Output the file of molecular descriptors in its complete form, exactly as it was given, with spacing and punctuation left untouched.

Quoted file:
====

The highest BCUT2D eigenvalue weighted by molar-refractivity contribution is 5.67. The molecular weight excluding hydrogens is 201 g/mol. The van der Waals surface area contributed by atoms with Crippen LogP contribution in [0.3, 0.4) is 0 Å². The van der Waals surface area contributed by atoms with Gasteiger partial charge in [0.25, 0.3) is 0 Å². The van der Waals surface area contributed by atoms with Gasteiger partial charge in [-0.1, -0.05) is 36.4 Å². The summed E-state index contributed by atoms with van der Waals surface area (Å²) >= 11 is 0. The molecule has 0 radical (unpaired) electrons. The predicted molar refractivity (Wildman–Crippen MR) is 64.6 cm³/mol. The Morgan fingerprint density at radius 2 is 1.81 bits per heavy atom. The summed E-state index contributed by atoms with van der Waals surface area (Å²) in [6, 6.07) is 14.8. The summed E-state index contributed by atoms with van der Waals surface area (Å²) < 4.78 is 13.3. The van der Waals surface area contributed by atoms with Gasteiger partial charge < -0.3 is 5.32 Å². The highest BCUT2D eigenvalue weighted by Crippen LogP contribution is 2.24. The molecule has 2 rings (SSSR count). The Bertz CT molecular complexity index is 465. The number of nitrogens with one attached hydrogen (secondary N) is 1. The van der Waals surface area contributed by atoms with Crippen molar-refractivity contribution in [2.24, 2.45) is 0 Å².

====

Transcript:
The highest BCUT2D eigenvalue weighted by molar-refractivity contribution is 5.67. The molecular weight excluding hydrogens is 201 g/mol. The van der Waals surface area contributed by atoms with Crippen LogP contribution in [0.3, 0.4) is 0 Å². The van der Waals surface area contributed by atoms with Gasteiger partial charge in [0.25, 0.3) is 0 Å². The van der Waals surface area contributed by atoms with Gasteiger partial charge in [-0.1, -0.05) is 36.4 Å². The summed E-state index contributed by atoms with van der Waals surface area (Å²) >= 11 is 0. The molecule has 0 radical (unpaired) electrons. The predicted molar refractivity (Wildman–Crippen MR) is 64.6 cm³/mol. The Morgan fingerprint density at radius 2 is 1.81 bits per heavy atom. The summed E-state index contributed by atoms with van der Waals surface area (Å²) in [6, 6.07) is 14.8. The summed E-state index contributed by atoms with van der Waals surface area (Å²) < 4.78 is 13.3. The van der Waals surface area contributed by atoms with Gasteiger partial charge < -0.3 is 5.32 Å². The highest BCUT2D eigenvalue weighted by Crippen LogP contribution is 2.24. The molecule has 2 rings (SSSR count). The Bertz CT molecular complexity index is 465. The number of nitrogens with one attached hydrogen (secondary N) is 1. The van der Waals surface area contributed by atoms with Crippen molar-refractivity contribution in [2.24, 2.45) is 0 Å².